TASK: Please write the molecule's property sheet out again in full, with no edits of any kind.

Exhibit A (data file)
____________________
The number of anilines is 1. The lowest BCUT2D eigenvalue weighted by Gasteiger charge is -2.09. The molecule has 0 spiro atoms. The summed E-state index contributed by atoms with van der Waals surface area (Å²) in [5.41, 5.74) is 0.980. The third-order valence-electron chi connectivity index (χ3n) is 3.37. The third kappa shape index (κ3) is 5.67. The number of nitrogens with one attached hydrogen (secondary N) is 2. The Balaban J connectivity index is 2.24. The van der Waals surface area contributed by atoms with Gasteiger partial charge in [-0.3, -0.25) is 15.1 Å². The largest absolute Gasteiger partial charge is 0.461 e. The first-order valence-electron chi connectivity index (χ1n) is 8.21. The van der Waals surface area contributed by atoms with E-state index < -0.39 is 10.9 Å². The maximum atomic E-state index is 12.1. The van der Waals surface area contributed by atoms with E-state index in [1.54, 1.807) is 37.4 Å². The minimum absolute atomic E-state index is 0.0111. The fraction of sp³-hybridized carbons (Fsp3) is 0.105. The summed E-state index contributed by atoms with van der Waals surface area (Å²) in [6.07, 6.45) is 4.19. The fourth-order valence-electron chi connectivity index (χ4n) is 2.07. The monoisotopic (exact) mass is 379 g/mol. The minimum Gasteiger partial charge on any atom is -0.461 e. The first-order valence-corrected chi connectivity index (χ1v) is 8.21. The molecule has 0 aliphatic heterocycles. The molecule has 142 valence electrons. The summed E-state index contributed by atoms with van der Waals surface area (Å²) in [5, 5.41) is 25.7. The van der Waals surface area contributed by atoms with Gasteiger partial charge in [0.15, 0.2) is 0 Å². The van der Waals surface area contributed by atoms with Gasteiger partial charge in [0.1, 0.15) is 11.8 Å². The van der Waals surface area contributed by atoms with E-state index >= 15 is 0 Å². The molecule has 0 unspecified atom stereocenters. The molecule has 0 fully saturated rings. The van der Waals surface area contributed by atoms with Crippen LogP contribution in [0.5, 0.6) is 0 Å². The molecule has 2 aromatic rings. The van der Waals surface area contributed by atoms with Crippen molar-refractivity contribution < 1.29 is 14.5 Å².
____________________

The number of anilines is 1. The lowest BCUT2D eigenvalue weighted by Gasteiger charge is -2.09. The molecule has 0 spiro atoms. The summed E-state index contributed by atoms with van der Waals surface area (Å²) in [5.41, 5.74) is 0.980. The third-order valence-electron chi connectivity index (χ3n) is 3.37. The third kappa shape index (κ3) is 5.67. The number of nitrogens with one attached hydrogen (secondary N) is 2. The Balaban J connectivity index is 2.24. The van der Waals surface area contributed by atoms with Gasteiger partial charge in [-0.3, -0.25) is 15.1 Å². The largest absolute Gasteiger partial charge is 0.461 e. The first-order valence-electron chi connectivity index (χ1n) is 8.21. The van der Waals surface area contributed by atoms with E-state index < -0.39 is 10.9 Å². The maximum atomic E-state index is 12.1. The van der Waals surface area contributed by atoms with E-state index in [1.54, 1.807) is 37.4 Å². The minimum absolute atomic E-state index is 0.0111. The fraction of sp³-hybridized carbons (Fsp3) is 0.105. The summed E-state index contributed by atoms with van der Waals surface area (Å²) in [6.07, 6.45) is 4.19. The fourth-order valence-electron chi connectivity index (χ4n) is 2.07. The monoisotopic (exact) mass is 379 g/mol. The minimum Gasteiger partial charge on any atom is -0.461 e. The first-order valence-corrected chi connectivity index (χ1v) is 8.21. The molecule has 0 aliphatic heterocycles. The molecule has 142 valence electrons. The summed E-state index contributed by atoms with van der Waals surface area (Å²) in [5, 5.41) is 25.7. The van der Waals surface area contributed by atoms with Gasteiger partial charge in [0.15, 0.2) is 0 Å². The van der Waals surface area contributed by atoms with Gasteiger partial charge in [0.1, 0.15) is 11.8 Å². The van der Waals surface area contributed by atoms with E-state index >= 15 is 0 Å². The molecule has 0 unspecified atom stereocenters. The molecule has 0 fully saturated rings. The van der Waals surface area contributed by atoms with Crippen LogP contribution in [0.5, 0.6) is 0 Å². The molecule has 2 aromatic rings. The van der Waals surface area contributed by atoms with Crippen molar-refractivity contribution < 1.29 is 14.5 Å².